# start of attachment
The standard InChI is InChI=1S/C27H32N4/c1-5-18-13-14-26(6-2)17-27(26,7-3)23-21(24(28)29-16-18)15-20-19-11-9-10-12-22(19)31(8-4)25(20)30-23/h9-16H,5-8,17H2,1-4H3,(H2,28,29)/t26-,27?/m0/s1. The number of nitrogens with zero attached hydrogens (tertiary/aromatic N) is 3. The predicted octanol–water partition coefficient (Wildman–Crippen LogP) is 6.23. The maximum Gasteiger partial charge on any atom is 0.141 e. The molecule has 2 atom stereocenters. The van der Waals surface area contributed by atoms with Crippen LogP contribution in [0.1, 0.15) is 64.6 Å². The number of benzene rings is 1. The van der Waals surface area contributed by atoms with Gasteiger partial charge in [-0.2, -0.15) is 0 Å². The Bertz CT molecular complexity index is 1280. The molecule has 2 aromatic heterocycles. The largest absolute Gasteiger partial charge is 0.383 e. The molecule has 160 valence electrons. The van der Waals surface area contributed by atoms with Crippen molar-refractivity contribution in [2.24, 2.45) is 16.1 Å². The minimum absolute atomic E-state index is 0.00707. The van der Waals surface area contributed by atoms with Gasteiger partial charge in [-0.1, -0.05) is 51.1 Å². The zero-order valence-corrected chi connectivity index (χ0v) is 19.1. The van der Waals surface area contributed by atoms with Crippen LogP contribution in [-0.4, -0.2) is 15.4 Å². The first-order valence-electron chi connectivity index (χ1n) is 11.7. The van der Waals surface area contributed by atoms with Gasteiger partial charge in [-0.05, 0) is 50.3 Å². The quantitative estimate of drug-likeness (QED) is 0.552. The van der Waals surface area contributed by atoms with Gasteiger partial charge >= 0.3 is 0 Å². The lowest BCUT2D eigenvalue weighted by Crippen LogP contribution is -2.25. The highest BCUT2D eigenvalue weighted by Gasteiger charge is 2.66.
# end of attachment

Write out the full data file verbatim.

The standard InChI is InChI=1S/C27H32N4/c1-5-18-13-14-26(6-2)17-27(26,7-3)23-21(24(28)29-16-18)15-20-19-11-9-10-12-22(19)31(8-4)25(20)30-23/h9-16H,5-8,17H2,1-4H3,(H2,28,29)/t26-,27?/m0/s1. The number of nitrogens with zero attached hydrogens (tertiary/aromatic N) is 3. The predicted octanol–water partition coefficient (Wildman–Crippen LogP) is 6.23. The maximum Gasteiger partial charge on any atom is 0.141 e. The molecule has 2 atom stereocenters. The van der Waals surface area contributed by atoms with Crippen LogP contribution in [0.1, 0.15) is 64.6 Å². The number of benzene rings is 1. The van der Waals surface area contributed by atoms with Gasteiger partial charge in [-0.2, -0.15) is 0 Å². The Bertz CT molecular complexity index is 1280. The molecule has 2 aromatic heterocycles. The largest absolute Gasteiger partial charge is 0.383 e. The molecule has 160 valence electrons. The van der Waals surface area contributed by atoms with Crippen molar-refractivity contribution in [2.24, 2.45) is 16.1 Å². The minimum absolute atomic E-state index is 0.00707. The van der Waals surface area contributed by atoms with Gasteiger partial charge in [-0.1, -0.05) is 51.1 Å². The zero-order valence-corrected chi connectivity index (χ0v) is 19.1. The van der Waals surface area contributed by atoms with Crippen LogP contribution in [-0.4, -0.2) is 15.4 Å². The first-order valence-electron chi connectivity index (χ1n) is 11.7. The van der Waals surface area contributed by atoms with Gasteiger partial charge in [-0.05, 0) is 50.3 Å². The quantitative estimate of drug-likeness (QED) is 0.552. The van der Waals surface area contributed by atoms with Gasteiger partial charge >= 0.3 is 0 Å². The lowest BCUT2D eigenvalue weighted by Crippen LogP contribution is -2.25. The highest BCUT2D eigenvalue weighted by Gasteiger charge is 2.66.